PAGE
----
Edinburgh, Fife & East Scotland

Bacteria 'talk' to each other to thrive suggests Edinburgh study

Bacteria
Image caption Language allows bacteria to thrive, the researchers say

A new study has suggested bacteria use a form of communication similar to human language.

The process, which involves chemical signals instead of words, allows the bacteria to thrive, according to Edinburgh University researchers.

They said insights into how bacteria "talk" to each other may help experts halt their growing resistance to antibiotics.

By interpreting the language they hope to find new drugs to fight infections.

'Decoding their language'

The scientists said the number of dangerous bacteria becoming resistant to antibiotics is growing, posing a serious threat to human health.

Infections that are currently manageable could become life-threatening without effective drugs.

The Edinburgh University researchers found bacteria recognised their physical and social environment by producing and responding to chemical compounds which act as messages.

The team found bacteria responded differently to a combination of two messages than they did to either by itself.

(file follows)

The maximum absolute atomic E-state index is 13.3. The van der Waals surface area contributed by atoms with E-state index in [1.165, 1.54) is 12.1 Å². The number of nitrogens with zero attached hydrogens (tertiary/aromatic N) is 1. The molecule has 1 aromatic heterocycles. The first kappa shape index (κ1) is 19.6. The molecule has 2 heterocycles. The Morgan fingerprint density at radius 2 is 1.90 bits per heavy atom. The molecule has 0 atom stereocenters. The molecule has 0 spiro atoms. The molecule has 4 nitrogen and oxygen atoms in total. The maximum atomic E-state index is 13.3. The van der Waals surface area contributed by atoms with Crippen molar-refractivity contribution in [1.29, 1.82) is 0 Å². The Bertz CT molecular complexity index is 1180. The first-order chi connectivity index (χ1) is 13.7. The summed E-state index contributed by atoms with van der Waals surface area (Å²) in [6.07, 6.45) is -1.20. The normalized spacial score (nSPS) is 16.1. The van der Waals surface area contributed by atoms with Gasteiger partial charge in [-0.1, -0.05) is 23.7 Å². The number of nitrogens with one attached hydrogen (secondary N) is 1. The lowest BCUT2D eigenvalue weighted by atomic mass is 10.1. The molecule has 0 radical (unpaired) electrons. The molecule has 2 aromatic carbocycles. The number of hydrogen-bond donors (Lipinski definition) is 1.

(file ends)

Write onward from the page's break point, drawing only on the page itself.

Until recently, only humans and other primates were known to engage in this form of dialogue, known as combinatorial communication, in which signals can have different meanings depending on their context.

Researchers said most remedies for infections block all talk between bacteria, but these can drastically alter the way they act and aid the survival of resistant strains.

It is thought more subtle interventions, only blocking specific signals that can harm people, may be equally effective at treating infections without leading to resistance.

Dr Sam Brown, from the university's school of biological sciences, said: "We're only beginning to scratch the surface of the complexity of bacterial social life and its consequences for disease.

"Decoding their language is an important step towards placing our own communication in a broader biological context, as well as opening a new front in the search for mechanisms to control infections."

The study, a collaboration with Nottingham and Durham universities, has been published in the journal Proceedings of the National Academy of Sciences.

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